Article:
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August 24th 2009 print

Michael Connor

Sell the ABC

Selling off the ABC would be a way for the Rudd government to start paying back its huge stimulus debt. And it could be a vote winner.

It was Tracey’s idea. She’s going to a Fabian seminar this weekend and has been asked to bring along a low fat vegan salad for sharing, and an idea for discussion. She thought of selling off the ABC to pay back the ALP stimulus debt. She thought of it all by herself, and she’s not even a member of the Labor Party and she never reads Steven Kates.

She had been in the local ABC Shop when she thought of it. After all, she said to me when I bumped into her near those aggressive smilers at the Amnesty stand, how many DVDs of “Dad’s Army” does Australia need?

Think of the environment, I said. Just turning it off would save all that electricity.

Y-e-s, she said. I could see she was still thinking of selling it.

But it would get rid of all those awful old women, she said.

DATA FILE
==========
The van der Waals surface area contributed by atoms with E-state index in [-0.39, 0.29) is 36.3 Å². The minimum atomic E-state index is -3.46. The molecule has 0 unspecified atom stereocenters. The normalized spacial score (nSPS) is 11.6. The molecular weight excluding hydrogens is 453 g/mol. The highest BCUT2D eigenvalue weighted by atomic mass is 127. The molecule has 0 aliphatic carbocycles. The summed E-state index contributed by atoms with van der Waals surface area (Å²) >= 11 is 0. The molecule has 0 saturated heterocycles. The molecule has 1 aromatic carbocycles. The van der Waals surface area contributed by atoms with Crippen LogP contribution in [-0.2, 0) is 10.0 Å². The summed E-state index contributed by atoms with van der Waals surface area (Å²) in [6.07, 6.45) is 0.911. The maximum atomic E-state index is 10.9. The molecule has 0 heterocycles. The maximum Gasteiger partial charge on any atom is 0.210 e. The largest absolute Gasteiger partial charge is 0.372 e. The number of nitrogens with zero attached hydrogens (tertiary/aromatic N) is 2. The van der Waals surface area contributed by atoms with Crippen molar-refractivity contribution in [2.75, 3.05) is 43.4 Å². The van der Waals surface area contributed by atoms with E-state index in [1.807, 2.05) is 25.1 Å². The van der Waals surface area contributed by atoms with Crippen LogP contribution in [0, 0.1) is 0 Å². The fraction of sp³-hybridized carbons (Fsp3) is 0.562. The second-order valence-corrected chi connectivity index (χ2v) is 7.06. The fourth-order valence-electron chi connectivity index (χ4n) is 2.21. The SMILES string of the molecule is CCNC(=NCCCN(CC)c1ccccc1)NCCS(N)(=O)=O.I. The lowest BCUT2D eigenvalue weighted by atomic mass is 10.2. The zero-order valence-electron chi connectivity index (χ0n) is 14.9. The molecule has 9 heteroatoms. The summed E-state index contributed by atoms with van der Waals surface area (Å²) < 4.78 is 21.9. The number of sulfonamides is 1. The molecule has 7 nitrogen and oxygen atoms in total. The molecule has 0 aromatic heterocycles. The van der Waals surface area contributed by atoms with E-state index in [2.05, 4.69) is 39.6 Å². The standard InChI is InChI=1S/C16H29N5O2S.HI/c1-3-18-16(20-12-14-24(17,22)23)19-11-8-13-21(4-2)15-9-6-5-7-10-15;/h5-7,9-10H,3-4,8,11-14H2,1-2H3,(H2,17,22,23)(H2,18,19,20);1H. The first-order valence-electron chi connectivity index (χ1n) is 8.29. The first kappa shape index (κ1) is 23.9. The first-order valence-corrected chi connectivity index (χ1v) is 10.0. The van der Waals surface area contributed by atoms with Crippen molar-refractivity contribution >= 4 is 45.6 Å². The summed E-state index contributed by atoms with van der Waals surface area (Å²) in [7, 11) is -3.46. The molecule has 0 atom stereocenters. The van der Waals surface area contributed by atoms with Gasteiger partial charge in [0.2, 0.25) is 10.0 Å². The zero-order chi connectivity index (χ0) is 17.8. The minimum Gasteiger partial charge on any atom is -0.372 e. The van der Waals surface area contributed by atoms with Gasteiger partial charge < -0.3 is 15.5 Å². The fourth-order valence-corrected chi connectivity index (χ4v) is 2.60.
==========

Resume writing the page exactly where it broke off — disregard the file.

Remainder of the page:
Surely you mean SBS? I said.

And that old man who’s on after the news.

Maybe she did mean the ABC. Its audience wouldn’t like you selling it off, I said.

Old people have got to adapt to change, said Tracey.

The “Friends of the ABC” wouldn’t be happy, I said.

What’s that, she said.

Just Google, I said.

Tracey was in a bit of a hurry because she was picking up the kids. They’ve been off school this week and have had to be kept in quarantine. Because of the swine flu. It’s been a real change in their lifestyle as Bruce, that’s her partner, drops them off at the shopping centre each morning as he goes to work, and Tracey takes them home after her checkout shift at the supermarket is over.

On Tuesday she forgot to get them, and she and Bruce only realised when there was no one to ring up to get dinner delivered. Luckily Big W was open late and the kids had made themselves a cubby in the menswear, near underwear and socks, and they had had enough money to get some Wendy hot dogs and some Donut King donuts and some Muffin Break muffins and some drinks from a machine.

Why didn’t they walk home? I asked. They only live a couple of blocks from the centre.

Tracey gave me one of her looks. They don’t know the way, she said. They’ve never walked there before.

Oh, I said. Let me know how the Fabians like the idea of selling the ABC.

I will, she said.